A well-told story can silence a room, provoke a laugh or move a crowd to action. The stage documentary “SEVEN,” returning to Sacramento this weekend, aspires to do all three.
The no-frills show, which will be presented Sunday, Oct. 4, was written by seven playwrights who studied the stories of seven global women’s rights activists. The script reveals stories of human trafficking, domestic violence, educational barriers and other social obstacles in their home countries of Russia, Pakistan, Nigeria, Northern Ireland, Afghanistan, Guatemala and Cambodia.
“Its message and the issues it raises are germane locally and globally,” said Claire Lipschultz of the National Council of Jewish Women Sacramento Section, which is hosting the show for the second time. “I really felt like it was something that needed to be brought to Sacramento.”
The women in the stories have faced many challenges, including rape, poverty and labor exploitation. But the characters share one thing in common: They all took action.
Marina Pisklakova-Parker founded the first hotline for victims of domestic violence in Russia. Farida Azizi traveled throughout Afghanistan, bringing medical aid to women marginalized under Taliban rule. Mu Sochua was nominated for a Nobel Prize for her work fighting sex trafficking during her time as Minister of Women’s Affairs in Cambodia.
The goal, said Lipschultz, is for audiences to harness the inspiration and take action locally. The council is partnering with more than a dozen local nonprofits whose missions center on human rights.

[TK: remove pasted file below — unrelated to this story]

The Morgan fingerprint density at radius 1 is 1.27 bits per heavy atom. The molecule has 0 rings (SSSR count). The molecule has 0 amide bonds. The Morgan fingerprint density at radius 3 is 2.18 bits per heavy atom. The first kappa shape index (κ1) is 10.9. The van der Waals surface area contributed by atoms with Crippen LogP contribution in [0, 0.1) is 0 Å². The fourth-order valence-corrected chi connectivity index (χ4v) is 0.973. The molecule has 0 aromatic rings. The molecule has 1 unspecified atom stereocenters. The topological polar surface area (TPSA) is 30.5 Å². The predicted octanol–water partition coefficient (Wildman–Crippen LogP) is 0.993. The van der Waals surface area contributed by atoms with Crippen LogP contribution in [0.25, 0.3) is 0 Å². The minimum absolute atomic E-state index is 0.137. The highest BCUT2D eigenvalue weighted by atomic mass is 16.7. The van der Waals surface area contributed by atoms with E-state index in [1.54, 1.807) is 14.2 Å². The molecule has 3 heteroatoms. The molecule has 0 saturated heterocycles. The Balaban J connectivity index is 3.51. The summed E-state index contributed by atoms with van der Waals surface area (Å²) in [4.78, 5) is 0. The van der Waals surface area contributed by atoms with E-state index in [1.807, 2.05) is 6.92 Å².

“People need to know it’s happening in Sacramento,” Lipschultz said. “It’s happening in our own backyard and it’s happening just beneath the surface, and people need to be aware.”
One of the features that makes the show so effective is its willingness to break the fourth wall, said Sacramento director Jan Ahders. The actors connect directly with the audience rather than interacting with other characters onstage, as in a standard play, she said. There is little in the way of set, choreography or special effects.
“This is the best of storytelling,” said Ahders. “Not only is it a story that’s true, it’s a story that is in the exact words of the person. … They’re talking to you, and you’re listening, and it moves you.”
One of the show’s playwrights, Paula Cizmar, will be on hand to talk about the show.
The production also will be staged Sunday, Oct. 18, at Veterans Memorial Theater in Davis to benefit Empower Yolo, an organization that provides resources to abused women and children.
Where: The Center at Twenty-Three Hundred, 2300 Sierra Blvd., Sacramento (Sunday, Oct. 4) and Veterans Memorial Theatre, 203 E. 14th St., Davis (Sunday, Oct. 18)
When: 2 p.m. Sunday, Oct. 4; 3 p.m. Sunday, Oct. 18